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MolES Seminar: Dr. Tina Ng (UCSD)
MolES Seminar: Dr. Tina Ng (UCSD)
WhenTuesday, Nov 26, 2019, 1 – 2 p.m.
Campus locationMolecular Engineering (MOL)
Campus roomNanoES 181
Event typesLectures/Seminars
Event sponsorsMolecular Engineering and Sciences

Molecular Engineering and Sciences Seminar Series
Emerging Designs for Polymer-Based Optoelectronics
Abstract:  The shortwave infrared spectral region (SWIR: 1-3 m) is particularly powerful for health monitoring and medical diagnostics, because biological tissues show low absorbance and minimal SWIR auto-fluorescence, enabling greater penetration depth and improved resolution in comparison to visible light. However, conventional SWIR sensors are limited by complex die transfer and bonding processing. Here we are advancing SWIR photodiodes by using a new generation of semiconducting polymers that are processed by solution processing techniques and allow simple direct deposition. The bulk heterojunction photodiodes show photo-response spanning from the visible to 1.7 micron. We develop a physical model to pinpoint the origins of efficiency losses by decoupling the exciton dissociation efficiency and charge collection efficiency, and identify avenues that will improve sensor detectivity. Several demonstrations will show the various potential applications of organic SWIR photodiodes including blood pulse measurements, spectroscopic identification, and image reconstruction.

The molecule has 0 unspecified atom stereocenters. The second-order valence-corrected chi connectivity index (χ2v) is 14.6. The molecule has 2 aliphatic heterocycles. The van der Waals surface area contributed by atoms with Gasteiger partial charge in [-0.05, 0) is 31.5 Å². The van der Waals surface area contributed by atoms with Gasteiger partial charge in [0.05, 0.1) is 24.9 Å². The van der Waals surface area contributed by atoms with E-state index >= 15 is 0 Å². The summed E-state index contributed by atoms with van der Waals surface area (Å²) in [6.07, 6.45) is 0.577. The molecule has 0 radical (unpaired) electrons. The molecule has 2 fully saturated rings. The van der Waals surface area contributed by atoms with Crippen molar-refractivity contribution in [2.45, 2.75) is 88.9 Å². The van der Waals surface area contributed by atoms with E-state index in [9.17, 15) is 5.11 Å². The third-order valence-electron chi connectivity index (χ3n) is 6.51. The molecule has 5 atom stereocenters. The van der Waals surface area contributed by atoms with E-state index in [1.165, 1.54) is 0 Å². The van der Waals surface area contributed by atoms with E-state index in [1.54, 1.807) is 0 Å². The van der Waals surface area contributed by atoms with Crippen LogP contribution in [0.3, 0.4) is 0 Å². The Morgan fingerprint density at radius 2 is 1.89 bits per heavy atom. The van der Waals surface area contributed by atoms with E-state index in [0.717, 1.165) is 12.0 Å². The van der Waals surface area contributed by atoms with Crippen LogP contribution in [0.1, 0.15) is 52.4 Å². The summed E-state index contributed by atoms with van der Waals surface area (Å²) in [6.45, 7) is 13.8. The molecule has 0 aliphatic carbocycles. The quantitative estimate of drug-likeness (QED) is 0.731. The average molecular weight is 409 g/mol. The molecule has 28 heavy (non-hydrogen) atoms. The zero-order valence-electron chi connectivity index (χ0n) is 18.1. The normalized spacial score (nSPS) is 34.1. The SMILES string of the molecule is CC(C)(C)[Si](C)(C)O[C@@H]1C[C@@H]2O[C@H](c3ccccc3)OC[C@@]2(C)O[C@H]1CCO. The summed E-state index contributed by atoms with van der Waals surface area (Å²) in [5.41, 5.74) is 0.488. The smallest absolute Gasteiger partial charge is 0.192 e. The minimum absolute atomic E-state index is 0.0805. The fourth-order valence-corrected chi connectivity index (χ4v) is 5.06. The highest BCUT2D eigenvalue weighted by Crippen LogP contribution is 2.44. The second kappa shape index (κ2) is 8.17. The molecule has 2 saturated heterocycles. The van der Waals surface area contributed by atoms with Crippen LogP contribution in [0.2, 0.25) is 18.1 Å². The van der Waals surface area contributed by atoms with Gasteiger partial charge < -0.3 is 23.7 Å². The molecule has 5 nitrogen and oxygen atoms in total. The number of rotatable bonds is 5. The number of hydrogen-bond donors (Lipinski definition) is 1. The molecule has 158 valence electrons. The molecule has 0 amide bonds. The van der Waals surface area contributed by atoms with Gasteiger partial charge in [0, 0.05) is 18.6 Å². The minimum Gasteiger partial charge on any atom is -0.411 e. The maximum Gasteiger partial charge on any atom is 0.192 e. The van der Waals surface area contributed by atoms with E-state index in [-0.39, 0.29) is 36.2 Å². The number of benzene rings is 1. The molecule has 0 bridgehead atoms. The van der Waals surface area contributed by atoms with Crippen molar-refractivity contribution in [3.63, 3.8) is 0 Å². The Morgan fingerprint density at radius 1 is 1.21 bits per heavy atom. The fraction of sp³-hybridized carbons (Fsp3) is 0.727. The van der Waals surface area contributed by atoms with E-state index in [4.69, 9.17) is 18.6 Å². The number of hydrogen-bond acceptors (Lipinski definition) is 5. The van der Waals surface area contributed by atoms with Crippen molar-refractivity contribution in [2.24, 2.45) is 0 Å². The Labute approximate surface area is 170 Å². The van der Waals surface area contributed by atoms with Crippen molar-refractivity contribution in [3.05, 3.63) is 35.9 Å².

In addition, the same infrared polymers present opportunities to create energy dense supercapacitors. Here we present promising n-type polymers that retained 90% of initial capacitance after 5000 charge-discharge cycles. Through current-voltage and spectroscopic measurements, we infer the mechanisms that lead to capacitance fade and suggests structural and electrochemical strategies to realize high-endurance energy storage devices for flexible printed systems.
This weekly seminar brings together students, faculty and invited guests from various disciplines across campus to explore current trends in molecular engineering and nanotechnology. It is a forum for active interdisciplinary discussions. These talks are open to the public and attract a diverse audience of students and faculty.
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